According to the review, many of the early studies showed less tartar formation with hard dry food vs the same food mixed with water, and similar results were reported in a study with canned vs dry cat foods. In 1965 a study compared feeding raw whole bovine trachea, esophagus, and attached muscle and fat, vs the same food minced. Plaque and gingival inflammation were increased with the minced diet. Even more fascinating, they tube-fed the minced food and found that plaque and gingivitis did not decrease, "showing food did not need to be present in the mouth to induce these changes." In fact, gingivitis tended to *increase* when dogs were tube-fed, "suggesting that even the minimal chewing required with minced food had some cleansing or protective effect."

A couple of studies showed that *large* dry food biscuits (not kibble) actually removed tartar, which is probably the theory underlying t/d's oversized chunks. Feeding of half an oxtail accomplished the same thing when fed weekly in another study. (I can just see it now, "Brand X's Half Oxtail Tartar Control Bones." :) [BTW, "No harmful effects were observed from feeding oxtails to > 200 dogs for > 6 years.]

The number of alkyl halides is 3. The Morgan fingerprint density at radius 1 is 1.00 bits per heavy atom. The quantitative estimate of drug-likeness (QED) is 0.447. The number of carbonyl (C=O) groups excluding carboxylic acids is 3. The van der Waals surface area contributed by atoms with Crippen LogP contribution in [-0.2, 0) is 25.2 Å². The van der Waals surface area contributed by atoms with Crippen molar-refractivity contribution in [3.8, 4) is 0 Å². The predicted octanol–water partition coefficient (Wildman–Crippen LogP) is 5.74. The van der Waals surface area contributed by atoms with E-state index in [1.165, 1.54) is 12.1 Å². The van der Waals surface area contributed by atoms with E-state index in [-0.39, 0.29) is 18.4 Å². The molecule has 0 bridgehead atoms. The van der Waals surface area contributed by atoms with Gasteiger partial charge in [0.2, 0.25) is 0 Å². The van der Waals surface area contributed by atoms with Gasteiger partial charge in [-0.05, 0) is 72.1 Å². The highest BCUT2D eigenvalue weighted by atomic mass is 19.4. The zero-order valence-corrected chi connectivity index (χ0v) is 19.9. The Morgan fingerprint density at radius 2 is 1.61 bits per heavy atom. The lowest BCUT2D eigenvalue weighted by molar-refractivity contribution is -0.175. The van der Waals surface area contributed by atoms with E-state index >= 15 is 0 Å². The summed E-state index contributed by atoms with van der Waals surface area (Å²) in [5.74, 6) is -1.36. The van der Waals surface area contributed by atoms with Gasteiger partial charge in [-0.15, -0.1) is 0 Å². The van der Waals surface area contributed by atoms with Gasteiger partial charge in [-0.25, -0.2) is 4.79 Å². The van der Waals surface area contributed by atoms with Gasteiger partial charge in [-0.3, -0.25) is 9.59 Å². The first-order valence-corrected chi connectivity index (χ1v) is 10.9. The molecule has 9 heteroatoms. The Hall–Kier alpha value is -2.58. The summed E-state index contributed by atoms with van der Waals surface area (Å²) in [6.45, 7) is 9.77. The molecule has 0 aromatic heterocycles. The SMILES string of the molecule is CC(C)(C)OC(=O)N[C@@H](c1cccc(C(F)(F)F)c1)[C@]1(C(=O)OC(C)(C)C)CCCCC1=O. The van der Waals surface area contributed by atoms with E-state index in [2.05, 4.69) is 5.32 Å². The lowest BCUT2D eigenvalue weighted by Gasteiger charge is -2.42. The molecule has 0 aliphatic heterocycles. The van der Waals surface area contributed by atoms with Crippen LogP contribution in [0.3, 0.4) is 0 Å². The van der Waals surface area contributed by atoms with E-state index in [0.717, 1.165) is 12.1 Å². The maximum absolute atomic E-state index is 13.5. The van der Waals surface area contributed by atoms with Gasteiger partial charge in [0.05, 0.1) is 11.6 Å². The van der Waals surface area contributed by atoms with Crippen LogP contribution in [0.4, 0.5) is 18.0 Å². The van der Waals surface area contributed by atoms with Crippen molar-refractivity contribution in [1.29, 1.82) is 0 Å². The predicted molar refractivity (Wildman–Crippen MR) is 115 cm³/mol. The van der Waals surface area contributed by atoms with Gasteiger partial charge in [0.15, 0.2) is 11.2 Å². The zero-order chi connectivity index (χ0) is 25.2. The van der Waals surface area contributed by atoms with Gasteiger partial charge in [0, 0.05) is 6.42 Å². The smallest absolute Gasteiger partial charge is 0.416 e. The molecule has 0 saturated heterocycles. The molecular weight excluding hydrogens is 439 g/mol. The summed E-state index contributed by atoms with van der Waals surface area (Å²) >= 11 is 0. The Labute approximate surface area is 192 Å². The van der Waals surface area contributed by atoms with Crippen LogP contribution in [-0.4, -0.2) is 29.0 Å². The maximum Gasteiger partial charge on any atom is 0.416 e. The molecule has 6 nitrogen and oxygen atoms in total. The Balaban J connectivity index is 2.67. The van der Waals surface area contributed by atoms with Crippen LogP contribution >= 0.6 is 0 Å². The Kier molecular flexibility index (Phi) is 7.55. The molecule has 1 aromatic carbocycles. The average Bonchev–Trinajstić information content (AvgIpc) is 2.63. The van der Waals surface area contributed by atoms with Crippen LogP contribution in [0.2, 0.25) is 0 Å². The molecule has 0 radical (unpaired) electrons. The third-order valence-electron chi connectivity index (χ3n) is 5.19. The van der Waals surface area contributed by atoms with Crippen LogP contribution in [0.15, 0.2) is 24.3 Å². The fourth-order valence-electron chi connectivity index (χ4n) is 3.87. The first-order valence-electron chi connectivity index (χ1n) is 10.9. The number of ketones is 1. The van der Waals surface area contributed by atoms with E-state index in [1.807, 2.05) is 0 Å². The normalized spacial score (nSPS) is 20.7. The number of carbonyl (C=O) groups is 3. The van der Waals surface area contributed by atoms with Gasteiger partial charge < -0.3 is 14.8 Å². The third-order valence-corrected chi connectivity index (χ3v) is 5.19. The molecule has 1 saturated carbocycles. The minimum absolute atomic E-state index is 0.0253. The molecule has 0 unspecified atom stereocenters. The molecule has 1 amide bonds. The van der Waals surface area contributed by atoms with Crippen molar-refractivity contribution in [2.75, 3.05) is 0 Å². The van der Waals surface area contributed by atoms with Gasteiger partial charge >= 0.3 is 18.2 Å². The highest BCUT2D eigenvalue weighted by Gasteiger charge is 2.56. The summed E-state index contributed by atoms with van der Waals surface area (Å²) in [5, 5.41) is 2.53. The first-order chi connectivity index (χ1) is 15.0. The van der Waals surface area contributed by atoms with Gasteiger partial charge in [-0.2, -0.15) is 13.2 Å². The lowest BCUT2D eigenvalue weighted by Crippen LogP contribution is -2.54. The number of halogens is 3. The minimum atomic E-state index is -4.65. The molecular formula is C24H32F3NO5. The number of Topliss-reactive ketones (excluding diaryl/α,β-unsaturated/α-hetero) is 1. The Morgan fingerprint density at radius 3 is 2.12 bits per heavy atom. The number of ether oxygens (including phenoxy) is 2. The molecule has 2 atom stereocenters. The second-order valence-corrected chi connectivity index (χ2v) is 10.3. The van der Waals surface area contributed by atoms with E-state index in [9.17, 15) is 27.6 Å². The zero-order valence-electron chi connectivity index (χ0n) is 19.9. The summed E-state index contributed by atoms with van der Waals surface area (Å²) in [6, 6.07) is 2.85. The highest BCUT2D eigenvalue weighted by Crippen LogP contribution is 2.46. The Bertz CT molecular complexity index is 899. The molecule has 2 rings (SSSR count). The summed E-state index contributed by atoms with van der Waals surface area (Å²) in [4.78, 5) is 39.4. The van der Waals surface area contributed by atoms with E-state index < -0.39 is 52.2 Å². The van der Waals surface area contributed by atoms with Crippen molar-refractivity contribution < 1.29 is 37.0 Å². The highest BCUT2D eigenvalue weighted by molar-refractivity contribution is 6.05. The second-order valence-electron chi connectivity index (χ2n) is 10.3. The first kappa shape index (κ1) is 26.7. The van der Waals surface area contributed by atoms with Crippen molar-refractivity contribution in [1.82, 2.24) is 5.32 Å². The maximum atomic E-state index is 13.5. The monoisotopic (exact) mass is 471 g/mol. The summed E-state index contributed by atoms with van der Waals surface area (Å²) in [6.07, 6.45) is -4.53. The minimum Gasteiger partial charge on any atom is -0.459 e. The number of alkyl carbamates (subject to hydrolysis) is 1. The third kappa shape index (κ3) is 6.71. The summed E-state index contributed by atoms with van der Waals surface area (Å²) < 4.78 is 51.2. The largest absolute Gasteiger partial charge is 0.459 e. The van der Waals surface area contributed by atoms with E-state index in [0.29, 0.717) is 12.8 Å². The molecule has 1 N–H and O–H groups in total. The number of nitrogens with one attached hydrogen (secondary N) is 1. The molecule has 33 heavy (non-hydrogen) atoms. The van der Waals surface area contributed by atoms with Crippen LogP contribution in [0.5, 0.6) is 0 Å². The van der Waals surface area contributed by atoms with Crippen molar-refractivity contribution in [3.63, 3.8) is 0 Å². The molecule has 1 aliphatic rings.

Gorrel and Rawlings (The role of tooth-brushing and diet in the maintenance of periodontal health in dogs, J Vet Dent 1996 Dec;13(4):139-143) state that: "In a previous study, we showed that the daily addition of an appropriately designed chew to a dry food diet is effective in reducing accumulation of dental deposits...the addition of the chew to the dry food diet also reduced the severity of gingivitis that developed, compared with the regimen of dry food diet alone." This points out that dry food does not prevent tartar/gingivitis.